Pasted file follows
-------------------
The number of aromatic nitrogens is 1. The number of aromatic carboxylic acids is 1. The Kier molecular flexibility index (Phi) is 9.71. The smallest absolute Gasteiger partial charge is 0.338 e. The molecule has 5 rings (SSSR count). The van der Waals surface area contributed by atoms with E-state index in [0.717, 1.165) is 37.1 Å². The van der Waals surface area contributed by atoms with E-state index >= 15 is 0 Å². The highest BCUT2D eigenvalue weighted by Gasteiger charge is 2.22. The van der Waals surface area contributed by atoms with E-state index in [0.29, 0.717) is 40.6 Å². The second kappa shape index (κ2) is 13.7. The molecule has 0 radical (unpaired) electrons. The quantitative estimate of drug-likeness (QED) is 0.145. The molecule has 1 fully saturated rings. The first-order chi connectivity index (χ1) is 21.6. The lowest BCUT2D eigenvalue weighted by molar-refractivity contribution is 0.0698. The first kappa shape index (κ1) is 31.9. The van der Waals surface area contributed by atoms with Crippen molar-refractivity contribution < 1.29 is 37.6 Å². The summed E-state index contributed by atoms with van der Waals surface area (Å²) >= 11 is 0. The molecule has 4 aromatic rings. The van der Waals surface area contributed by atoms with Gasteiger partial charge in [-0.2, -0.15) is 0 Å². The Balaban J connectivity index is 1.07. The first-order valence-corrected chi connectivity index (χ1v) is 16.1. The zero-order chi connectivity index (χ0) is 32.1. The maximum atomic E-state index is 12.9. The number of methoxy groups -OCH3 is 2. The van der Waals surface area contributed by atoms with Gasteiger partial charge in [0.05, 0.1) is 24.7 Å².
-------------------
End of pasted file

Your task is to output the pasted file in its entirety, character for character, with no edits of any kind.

The number of aromatic nitrogens is 1. The number of aromatic carboxylic acids is 1. The Kier molecular flexibility index (Phi) is 9.71. The smallest absolute Gasteiger partial charge is 0.338 e. The molecule has 5 rings (SSSR count). The van der Waals surface area contributed by atoms with E-state index in [0.717, 1.165) is 37.1 Å². The van der Waals surface area contributed by atoms with E-state index >= 15 is 0 Å². The highest BCUT2D eigenvalue weighted by Gasteiger charge is 2.22. The van der Waals surface area contributed by atoms with E-state index in [0.29, 0.717) is 40.6 Å². The second kappa shape index (κ2) is 13.7. The molecule has 0 radical (unpaired) electrons. The quantitative estimate of drug-likeness (QED) is 0.145. The molecule has 1 fully saturated rings. The first-order chi connectivity index (χ1) is 21.6. The lowest BCUT2D eigenvalue weighted by molar-refractivity contribution is 0.0698. The first kappa shape index (κ1) is 31.9. The van der Waals surface area contributed by atoms with Crippen molar-refractivity contribution < 1.29 is 37.6 Å². The summed E-state index contributed by atoms with van der Waals surface area (Å²) >= 11 is 0. The molecule has 4 aromatic rings. The van der Waals surface area contributed by atoms with Gasteiger partial charge in [-0.2, -0.15) is 0 Å². The Balaban J connectivity index is 1.07. The first-order valence-corrected chi connectivity index (χ1v) is 16.1. The zero-order chi connectivity index (χ0) is 32.1. The maximum atomic E-state index is 12.9. The number of methoxy groups -OCH3 is 2. The van der Waals surface area contributed by atoms with Gasteiger partial charge in [0.05, 0.1) is 24.7 Å².